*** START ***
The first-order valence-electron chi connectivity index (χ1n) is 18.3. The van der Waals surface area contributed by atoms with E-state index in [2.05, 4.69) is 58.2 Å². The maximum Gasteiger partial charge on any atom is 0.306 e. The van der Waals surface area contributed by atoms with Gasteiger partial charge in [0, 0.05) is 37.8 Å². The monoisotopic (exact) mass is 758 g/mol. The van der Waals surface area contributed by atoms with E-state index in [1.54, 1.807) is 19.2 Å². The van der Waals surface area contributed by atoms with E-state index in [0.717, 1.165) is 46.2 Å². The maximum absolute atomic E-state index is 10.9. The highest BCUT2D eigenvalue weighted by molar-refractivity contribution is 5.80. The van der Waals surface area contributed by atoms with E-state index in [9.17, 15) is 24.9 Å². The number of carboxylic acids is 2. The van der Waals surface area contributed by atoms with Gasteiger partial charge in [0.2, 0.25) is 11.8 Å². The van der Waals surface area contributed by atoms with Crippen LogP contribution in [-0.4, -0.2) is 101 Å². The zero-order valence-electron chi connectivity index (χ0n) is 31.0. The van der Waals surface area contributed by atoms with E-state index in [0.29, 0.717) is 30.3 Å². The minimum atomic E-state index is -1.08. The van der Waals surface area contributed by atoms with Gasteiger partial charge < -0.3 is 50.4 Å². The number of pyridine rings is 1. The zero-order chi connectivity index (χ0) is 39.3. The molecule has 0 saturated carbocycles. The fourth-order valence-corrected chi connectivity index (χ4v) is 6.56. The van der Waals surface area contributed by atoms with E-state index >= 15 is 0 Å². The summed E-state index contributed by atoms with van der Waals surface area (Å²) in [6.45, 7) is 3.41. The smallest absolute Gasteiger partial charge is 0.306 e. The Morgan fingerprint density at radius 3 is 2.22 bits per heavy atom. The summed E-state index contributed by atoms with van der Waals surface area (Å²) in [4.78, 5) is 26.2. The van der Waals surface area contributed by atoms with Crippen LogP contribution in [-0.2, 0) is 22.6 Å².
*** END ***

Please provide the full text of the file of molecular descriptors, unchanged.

The first-order valence-electron chi connectivity index (χ1n) is 18.3. The van der Waals surface area contributed by atoms with E-state index in [2.05, 4.69) is 58.2 Å². The maximum Gasteiger partial charge on any atom is 0.306 e. The van der Waals surface area contributed by atoms with Gasteiger partial charge in [0, 0.05) is 37.8 Å². The monoisotopic (exact) mass is 758 g/mol. The van der Waals surface area contributed by atoms with E-state index in [1.54, 1.807) is 19.2 Å². The van der Waals surface area contributed by atoms with E-state index in [0.717, 1.165) is 46.2 Å². The maximum absolute atomic E-state index is 10.9. The highest BCUT2D eigenvalue weighted by molar-refractivity contribution is 5.80. The van der Waals surface area contributed by atoms with E-state index in [9.17, 15) is 24.9 Å². The number of carboxylic acids is 2. The van der Waals surface area contributed by atoms with Gasteiger partial charge in [0.2, 0.25) is 11.8 Å². The van der Waals surface area contributed by atoms with Crippen LogP contribution in [-0.4, -0.2) is 101 Å². The zero-order valence-electron chi connectivity index (χ0n) is 31.0. The van der Waals surface area contributed by atoms with E-state index in [0.29, 0.717) is 30.3 Å². The minimum atomic E-state index is -1.08. The van der Waals surface area contributed by atoms with Gasteiger partial charge < -0.3 is 50.4 Å². The number of pyridine rings is 1. The zero-order chi connectivity index (χ0) is 39.3. The molecule has 0 saturated carbocycles. The fourth-order valence-corrected chi connectivity index (χ4v) is 6.56. The van der Waals surface area contributed by atoms with E-state index >= 15 is 0 Å². The summed E-state index contributed by atoms with van der Waals surface area (Å²) in [6.45, 7) is 3.41. The smallest absolute Gasteiger partial charge is 0.306 e. The Morgan fingerprint density at radius 3 is 2.22 bits per heavy atom. The summed E-state index contributed by atoms with van der Waals surface area (Å²) in [4.78, 5) is 26.2. The van der Waals surface area contributed by atoms with Crippen LogP contribution in [-0.2, 0) is 22.6 Å².